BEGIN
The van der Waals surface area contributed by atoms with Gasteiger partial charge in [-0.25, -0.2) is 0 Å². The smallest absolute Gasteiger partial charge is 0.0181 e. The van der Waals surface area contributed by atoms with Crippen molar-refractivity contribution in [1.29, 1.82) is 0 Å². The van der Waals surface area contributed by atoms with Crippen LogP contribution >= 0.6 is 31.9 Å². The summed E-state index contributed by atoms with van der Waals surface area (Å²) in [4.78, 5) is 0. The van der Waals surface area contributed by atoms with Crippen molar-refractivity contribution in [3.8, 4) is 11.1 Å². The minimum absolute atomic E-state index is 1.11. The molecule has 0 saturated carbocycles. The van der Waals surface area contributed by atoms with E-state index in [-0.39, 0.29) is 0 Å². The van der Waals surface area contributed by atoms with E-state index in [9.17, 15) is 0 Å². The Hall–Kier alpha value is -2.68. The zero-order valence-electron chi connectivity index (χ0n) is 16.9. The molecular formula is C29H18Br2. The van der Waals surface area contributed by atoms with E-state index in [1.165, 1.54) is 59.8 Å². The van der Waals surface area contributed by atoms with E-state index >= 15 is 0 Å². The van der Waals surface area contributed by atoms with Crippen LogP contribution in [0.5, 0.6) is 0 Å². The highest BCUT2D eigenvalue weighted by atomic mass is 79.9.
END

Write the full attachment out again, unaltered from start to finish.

The van der Waals surface area contributed by atoms with Gasteiger partial charge in [-0.25, -0.2) is 0 Å². The smallest absolute Gasteiger partial charge is 0.0181 e. The van der Waals surface area contributed by atoms with Crippen molar-refractivity contribution in [1.29, 1.82) is 0 Å². The van der Waals surface area contributed by atoms with Crippen LogP contribution >= 0.6 is 31.9 Å². The summed E-state index contributed by atoms with van der Waals surface area (Å²) in [4.78, 5) is 0. The van der Waals surface area contributed by atoms with Crippen molar-refractivity contribution in [3.8, 4) is 11.1 Å². The minimum absolute atomic E-state index is 1.11. The molecule has 0 saturated carbocycles. The van der Waals surface area contributed by atoms with E-state index in [-0.39, 0.29) is 0 Å². The van der Waals surface area contributed by atoms with E-state index in [9.17, 15) is 0 Å². The Hall–Kier alpha value is -2.68. The zero-order valence-electron chi connectivity index (χ0n) is 16.9. The molecular formula is C29H18Br2. The van der Waals surface area contributed by atoms with E-state index in [1.165, 1.54) is 59.8 Å². The van der Waals surface area contributed by atoms with E-state index >= 15 is 0 Å². The van der Waals surface area contributed by atoms with Crippen LogP contribution in [0.5, 0.6) is 0 Å². The highest BCUT2D eigenvalue weighted by atomic mass is 79.9.